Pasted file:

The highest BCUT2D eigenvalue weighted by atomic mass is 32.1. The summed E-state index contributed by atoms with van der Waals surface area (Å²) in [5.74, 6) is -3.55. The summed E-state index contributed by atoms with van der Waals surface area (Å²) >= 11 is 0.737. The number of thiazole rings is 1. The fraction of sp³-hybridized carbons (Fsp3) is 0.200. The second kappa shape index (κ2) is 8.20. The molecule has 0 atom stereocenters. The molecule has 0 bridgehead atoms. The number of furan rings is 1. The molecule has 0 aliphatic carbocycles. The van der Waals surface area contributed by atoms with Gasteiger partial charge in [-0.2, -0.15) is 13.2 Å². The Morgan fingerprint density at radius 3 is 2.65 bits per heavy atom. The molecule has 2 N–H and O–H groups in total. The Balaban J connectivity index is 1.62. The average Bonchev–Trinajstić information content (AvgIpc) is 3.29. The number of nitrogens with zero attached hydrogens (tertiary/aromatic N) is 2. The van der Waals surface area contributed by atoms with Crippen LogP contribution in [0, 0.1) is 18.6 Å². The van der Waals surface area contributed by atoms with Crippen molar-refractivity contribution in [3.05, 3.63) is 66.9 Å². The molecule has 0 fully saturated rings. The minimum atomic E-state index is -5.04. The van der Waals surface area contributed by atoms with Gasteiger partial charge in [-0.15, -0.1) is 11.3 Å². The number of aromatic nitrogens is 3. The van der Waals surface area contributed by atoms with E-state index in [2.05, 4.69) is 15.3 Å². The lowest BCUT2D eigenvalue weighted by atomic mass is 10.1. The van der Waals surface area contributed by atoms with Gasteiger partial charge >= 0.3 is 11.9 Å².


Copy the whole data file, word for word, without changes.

The highest BCUT2D eigenvalue weighted by atomic mass is 32.1. The summed E-state index contributed by atoms with van der Waals surface area (Å²) in [5.74, 6) is -3.55. The summed E-state index contributed by atoms with van der Waals surface area (Å²) >= 11 is 0.737. The number of thiazole rings is 1. The fraction of sp³-hybridized carbons (Fsp3) is 0.200. The second kappa shape index (κ2) is 8.20. The molecule has 0 atom stereocenters. The molecule has 0 bridgehead atoms. The number of furan rings is 1. The molecule has 0 aliphatic carbocycles. The van der Waals surface area contributed by atoms with Gasteiger partial charge in [-0.2, -0.15) is 13.2 Å². The Morgan fingerprint density at radius 3 is 2.65 bits per heavy atom. The molecule has 2 N–H and O–H groups in total. The Balaban J connectivity index is 1.62. The average Bonchev–Trinajstić information content (AvgIpc) is 3.29. The number of nitrogens with zero attached hydrogens (tertiary/aromatic N) is 2. The van der Waals surface area contributed by atoms with Crippen LogP contribution in [0, 0.1) is 18.6 Å². The van der Waals surface area contributed by atoms with Crippen molar-refractivity contribution in [3.05, 3.63) is 66.9 Å². The molecule has 0 fully saturated rings. The minimum atomic E-state index is -5.04. The van der Waals surface area contributed by atoms with Gasteiger partial charge in [-0.15, -0.1) is 11.3 Å². The number of aromatic nitrogens is 3. The van der Waals surface area contributed by atoms with E-state index in [2.05, 4.69) is 15.3 Å². The lowest BCUT2D eigenvalue weighted by atomic mass is 10.1. The van der Waals surface area contributed by atoms with Gasteiger partial charge >= 0.3 is 11.9 Å².